In volumes 4 and 5 of the Final Report of the Geological and Natural History Survey of Minnesota, and in some of the annual reports of the same survey, mention is frequently made of certain peculiar crystalline rocks which occur along the northern edge of the great gabbro mass of northeastern Minnesota. The rocks in question furnish one of the most interesting cases of metamorphism of a series of rocks of varied lithology by the contact effect of a basic igneous mass. It is the object of this paper to present in outline an account of the phenomena here seen.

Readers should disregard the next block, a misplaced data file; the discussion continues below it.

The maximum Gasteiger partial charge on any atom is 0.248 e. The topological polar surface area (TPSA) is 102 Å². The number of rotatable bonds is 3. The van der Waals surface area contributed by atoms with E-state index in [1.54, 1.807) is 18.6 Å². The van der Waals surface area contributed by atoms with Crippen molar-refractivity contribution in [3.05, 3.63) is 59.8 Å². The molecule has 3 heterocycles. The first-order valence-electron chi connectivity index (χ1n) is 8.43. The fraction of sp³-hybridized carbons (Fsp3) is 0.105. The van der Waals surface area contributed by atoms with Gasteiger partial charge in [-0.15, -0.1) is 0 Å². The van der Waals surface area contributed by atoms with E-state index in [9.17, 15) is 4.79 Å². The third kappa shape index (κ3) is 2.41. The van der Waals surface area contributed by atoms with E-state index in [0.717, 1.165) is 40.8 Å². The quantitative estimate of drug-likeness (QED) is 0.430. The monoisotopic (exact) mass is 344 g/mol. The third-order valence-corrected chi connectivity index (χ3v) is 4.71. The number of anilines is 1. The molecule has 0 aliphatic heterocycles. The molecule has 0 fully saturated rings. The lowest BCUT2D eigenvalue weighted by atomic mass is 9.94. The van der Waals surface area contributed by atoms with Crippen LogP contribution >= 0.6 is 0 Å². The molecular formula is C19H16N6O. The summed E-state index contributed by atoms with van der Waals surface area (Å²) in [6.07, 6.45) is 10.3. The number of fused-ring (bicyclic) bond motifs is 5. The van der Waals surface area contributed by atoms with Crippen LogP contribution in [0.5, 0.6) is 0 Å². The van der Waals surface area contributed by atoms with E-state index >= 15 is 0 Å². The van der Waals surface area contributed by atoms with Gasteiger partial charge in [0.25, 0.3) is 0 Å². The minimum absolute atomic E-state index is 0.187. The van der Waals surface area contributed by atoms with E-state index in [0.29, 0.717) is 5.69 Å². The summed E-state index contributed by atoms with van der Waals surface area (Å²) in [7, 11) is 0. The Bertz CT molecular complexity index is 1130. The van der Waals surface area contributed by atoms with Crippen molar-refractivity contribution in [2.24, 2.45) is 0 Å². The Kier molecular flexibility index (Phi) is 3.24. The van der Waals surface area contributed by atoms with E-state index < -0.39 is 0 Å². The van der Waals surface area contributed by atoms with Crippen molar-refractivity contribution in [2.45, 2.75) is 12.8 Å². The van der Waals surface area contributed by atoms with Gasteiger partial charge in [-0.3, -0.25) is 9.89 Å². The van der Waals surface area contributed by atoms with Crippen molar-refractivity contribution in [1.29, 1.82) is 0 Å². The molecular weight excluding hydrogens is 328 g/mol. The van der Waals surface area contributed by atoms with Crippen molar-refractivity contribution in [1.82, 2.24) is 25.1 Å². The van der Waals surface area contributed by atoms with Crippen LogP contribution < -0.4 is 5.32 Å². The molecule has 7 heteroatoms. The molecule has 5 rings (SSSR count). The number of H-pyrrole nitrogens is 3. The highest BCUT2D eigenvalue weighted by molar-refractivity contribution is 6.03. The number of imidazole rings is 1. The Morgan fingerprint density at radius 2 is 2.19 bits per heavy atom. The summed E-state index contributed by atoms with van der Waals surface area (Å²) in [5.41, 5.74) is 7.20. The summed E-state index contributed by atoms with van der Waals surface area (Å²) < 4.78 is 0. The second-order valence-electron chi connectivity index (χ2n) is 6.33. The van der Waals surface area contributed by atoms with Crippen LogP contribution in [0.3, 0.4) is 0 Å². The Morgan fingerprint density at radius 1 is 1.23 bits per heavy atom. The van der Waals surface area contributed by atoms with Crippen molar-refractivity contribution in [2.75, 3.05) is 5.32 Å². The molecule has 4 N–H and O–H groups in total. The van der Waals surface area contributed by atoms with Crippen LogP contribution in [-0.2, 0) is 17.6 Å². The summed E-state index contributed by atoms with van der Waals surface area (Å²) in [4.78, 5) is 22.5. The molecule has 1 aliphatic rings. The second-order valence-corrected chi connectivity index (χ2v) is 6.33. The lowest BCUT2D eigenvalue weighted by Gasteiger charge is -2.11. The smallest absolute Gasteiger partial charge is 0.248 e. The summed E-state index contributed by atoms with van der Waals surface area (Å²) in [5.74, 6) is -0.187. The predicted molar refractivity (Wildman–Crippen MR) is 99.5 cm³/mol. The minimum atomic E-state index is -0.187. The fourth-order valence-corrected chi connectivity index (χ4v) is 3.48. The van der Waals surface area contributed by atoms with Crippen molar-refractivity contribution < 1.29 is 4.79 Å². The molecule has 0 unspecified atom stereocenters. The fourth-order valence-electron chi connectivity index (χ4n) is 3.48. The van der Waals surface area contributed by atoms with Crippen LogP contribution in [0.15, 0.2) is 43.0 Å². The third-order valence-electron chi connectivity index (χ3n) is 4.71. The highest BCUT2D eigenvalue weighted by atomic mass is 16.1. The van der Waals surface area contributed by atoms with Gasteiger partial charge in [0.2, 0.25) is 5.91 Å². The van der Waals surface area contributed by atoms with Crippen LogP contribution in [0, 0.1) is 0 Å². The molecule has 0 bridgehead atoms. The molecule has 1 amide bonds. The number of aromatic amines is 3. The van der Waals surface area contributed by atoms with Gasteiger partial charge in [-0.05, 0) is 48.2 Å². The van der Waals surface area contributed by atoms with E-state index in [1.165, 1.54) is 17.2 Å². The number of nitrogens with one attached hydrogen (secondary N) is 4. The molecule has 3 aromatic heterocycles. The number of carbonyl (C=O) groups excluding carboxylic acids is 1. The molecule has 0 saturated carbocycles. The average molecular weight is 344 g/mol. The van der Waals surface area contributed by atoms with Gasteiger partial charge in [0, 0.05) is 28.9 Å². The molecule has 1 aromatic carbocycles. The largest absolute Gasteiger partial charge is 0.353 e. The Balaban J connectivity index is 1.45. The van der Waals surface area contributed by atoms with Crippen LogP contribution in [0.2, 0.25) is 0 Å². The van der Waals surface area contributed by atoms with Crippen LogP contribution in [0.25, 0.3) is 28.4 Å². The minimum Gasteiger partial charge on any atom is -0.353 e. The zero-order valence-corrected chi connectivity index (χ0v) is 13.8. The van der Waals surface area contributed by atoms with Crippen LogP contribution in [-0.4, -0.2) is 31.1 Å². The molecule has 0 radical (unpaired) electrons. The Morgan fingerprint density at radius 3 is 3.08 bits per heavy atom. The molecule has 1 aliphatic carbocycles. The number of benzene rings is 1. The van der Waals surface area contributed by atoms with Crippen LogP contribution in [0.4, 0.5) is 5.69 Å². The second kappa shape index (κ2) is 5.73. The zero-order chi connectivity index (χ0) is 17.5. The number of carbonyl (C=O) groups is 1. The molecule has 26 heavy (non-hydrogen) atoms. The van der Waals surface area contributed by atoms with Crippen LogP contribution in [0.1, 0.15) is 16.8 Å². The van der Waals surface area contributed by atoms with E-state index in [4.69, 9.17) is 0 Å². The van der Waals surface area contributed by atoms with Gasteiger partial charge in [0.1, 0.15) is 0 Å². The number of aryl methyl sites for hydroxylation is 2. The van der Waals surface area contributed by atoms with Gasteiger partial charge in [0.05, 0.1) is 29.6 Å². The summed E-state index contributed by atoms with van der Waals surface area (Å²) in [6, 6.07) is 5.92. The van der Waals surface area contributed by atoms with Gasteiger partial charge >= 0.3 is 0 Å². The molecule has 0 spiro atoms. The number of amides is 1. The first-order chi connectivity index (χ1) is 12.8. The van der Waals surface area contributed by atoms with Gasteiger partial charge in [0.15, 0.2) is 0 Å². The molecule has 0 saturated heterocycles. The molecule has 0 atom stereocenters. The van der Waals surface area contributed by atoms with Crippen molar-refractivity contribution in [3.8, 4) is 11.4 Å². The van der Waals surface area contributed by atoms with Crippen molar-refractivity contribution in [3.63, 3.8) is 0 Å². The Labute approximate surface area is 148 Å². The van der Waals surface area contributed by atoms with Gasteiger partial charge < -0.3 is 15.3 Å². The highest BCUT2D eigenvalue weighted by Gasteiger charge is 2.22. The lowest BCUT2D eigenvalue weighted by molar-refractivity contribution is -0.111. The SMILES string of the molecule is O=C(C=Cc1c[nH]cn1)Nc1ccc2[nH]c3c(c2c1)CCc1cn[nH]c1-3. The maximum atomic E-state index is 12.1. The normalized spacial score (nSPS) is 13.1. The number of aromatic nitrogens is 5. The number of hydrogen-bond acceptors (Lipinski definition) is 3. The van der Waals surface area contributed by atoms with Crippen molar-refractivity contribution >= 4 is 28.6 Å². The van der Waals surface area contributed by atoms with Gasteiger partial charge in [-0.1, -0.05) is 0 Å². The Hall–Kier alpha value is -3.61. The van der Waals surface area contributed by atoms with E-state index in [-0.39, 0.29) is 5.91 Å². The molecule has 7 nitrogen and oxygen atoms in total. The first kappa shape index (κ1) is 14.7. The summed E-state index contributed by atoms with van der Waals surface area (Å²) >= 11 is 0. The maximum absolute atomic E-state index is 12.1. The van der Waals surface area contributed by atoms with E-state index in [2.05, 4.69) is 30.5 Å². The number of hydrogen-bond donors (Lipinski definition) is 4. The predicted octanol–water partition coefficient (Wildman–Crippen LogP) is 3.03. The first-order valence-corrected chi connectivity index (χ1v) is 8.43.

The triangular area of Minnesota lying north of lake Superior is underlain by rocks of pre-Cambrian age. In general these are disposed in belts, which trend east-northeast and west-southwest. Those of greatest age are toward the north, so that in traversing this district from the . . .